Danding Cojuangco’s bid to dismiss case junked
Businessman Eduardo “Danding” Cojuangco Jr. lost his petition to the Sandiganbayan to dismiss the three-decade-old civil forfeiture case seeking to recover the windfalls he allegedly made from “behest loans” under the Ferdinand Marcos dictatorship.
In an 11-page decision promulgated on April 18, the graft court’s Second Division threw out for “lack of merit” Cojuangco’s May 2015 motion to dismiss the civil case lodged against him by the Presidential Commission on Good Government (PCGG), which was tasked to recover billions of pesos in ill-gotten wealth.
In his motion, the San Miguel magnate and Marcos crony had invoked his right to a speedy trial, arguing that the case had been pending for 28 years with little progress as a result of delays on the prosecution side.
“There is a clear intent — nay, inability — to prosecute the present case. Still, all these years, the case has continuously been hanging over the heads of defendants like the sword of Damocles,” his motion read in part.
But in the decision penned by Associate Justice Michael Frederick Musngi, the court said Cojuangco failed to establish that there had been a violation of his constitutional right to a speedy disposition of the case.
An examination of the arguments of both parties revealed that “there were no vexatious, capricious and oppressive delays in the proceedings of the subject cases,” the court said.
“The plaintiff did not deliberately delay proceedings in this case but only exercised its legal remedy of filing the motions” seeking partial judgment of the case, it added.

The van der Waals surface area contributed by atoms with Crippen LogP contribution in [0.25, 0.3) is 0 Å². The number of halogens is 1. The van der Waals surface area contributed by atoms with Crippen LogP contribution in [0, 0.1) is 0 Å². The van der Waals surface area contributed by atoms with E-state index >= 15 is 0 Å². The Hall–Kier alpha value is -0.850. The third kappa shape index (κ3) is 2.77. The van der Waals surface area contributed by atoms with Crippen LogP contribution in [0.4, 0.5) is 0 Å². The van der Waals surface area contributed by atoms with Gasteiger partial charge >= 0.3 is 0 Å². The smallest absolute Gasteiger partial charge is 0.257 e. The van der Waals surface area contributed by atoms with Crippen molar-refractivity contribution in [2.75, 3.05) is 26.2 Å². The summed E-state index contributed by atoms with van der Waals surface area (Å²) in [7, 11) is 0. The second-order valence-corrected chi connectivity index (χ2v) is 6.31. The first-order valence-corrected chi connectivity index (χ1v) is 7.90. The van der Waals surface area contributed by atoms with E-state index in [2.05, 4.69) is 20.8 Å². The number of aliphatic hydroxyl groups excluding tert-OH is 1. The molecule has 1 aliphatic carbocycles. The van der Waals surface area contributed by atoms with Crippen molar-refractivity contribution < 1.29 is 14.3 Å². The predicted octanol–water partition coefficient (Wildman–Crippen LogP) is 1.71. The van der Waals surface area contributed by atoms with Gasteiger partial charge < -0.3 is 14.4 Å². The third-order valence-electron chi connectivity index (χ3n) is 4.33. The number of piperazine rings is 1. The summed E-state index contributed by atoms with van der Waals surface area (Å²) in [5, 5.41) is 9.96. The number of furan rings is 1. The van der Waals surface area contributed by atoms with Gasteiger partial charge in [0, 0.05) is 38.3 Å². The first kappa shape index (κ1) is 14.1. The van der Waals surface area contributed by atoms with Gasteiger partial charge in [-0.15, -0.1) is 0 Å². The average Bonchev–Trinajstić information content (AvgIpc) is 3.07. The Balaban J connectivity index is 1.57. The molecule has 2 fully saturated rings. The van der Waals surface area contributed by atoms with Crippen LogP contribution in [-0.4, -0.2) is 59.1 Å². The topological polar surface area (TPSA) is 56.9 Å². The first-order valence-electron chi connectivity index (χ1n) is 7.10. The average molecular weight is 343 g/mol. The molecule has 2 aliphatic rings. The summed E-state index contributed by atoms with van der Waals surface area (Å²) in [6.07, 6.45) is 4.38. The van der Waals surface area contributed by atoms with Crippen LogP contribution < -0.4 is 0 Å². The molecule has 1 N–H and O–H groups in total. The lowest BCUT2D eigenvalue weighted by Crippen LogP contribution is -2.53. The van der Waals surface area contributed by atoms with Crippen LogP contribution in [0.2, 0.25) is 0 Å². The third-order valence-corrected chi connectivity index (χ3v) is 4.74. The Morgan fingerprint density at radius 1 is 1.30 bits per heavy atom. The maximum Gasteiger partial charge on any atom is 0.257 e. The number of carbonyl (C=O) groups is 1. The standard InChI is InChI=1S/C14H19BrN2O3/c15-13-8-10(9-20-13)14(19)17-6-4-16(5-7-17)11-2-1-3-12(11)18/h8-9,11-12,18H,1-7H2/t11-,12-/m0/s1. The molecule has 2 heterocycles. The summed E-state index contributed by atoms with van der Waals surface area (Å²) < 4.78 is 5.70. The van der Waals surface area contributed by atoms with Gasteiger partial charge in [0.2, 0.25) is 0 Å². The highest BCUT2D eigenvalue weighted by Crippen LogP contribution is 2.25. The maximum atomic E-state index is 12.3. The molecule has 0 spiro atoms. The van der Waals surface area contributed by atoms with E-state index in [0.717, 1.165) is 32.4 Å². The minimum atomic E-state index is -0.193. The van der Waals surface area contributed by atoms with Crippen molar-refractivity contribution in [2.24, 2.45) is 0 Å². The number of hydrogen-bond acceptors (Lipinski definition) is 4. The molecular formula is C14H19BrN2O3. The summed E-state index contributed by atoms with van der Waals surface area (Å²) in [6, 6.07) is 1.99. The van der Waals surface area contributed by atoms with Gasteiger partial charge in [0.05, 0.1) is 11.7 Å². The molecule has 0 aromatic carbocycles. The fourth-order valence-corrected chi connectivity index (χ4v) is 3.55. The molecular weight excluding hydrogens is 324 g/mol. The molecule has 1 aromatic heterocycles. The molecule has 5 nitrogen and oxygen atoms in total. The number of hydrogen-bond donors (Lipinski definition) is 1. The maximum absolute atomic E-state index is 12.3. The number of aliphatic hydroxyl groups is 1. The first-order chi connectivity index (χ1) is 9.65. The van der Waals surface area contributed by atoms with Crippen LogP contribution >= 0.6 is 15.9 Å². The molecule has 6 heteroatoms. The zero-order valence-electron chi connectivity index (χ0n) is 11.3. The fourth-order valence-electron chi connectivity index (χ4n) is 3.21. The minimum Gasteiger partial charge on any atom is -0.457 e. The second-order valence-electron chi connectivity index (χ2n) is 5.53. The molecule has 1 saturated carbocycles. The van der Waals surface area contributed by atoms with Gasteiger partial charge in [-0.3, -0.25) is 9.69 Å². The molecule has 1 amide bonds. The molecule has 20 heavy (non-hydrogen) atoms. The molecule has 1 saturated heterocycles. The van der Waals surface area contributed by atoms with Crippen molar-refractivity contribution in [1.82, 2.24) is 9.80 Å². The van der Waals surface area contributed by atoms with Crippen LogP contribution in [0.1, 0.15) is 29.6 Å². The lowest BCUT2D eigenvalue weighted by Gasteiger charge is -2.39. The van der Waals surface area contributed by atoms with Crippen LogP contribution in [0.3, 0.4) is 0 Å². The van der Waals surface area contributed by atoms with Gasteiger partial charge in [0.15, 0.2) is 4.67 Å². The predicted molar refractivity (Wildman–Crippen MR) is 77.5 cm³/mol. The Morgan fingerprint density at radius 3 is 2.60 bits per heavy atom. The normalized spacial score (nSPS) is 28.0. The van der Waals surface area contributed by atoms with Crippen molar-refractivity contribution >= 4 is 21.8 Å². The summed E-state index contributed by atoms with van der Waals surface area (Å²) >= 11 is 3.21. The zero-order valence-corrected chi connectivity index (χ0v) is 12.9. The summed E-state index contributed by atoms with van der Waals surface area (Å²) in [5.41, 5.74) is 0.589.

The court said Cojuangco had also failed to raise his right to a speedy trial “in a timely manner,” and was thus deemed to have waived it.
Finally, the Sandiganbayan ruled that both the plaintiff—in this case the people of the Philippines—and the defendant were prejudiced by the delay.
“Jurisprudence dictates that individual rights do not preclude the people’s right to public justice,” it said.
This was not the first attempt on Cojuangco’s part to have the cases resolved and junked. He filed motions to dismiss in 2001 and in 2005, but both were denied in 2013.
Under Civil Case No. 0033, Cojuangco stands accused of securing loans from state-run banks for his businesses under the Marcos regime. He was one of several former business associates of the late dictator sued by the PCGG.
The former Tarlac governor and congressman, an uncle of former President Benigno Aquino III, had sought to dismiss the civil case, which over the years had branched into eight complaints.
The PCGG is trying to recover more than P170 billion in assets believed to have been diverted by the Marcoses to family and friends after their fall from power in 1986.
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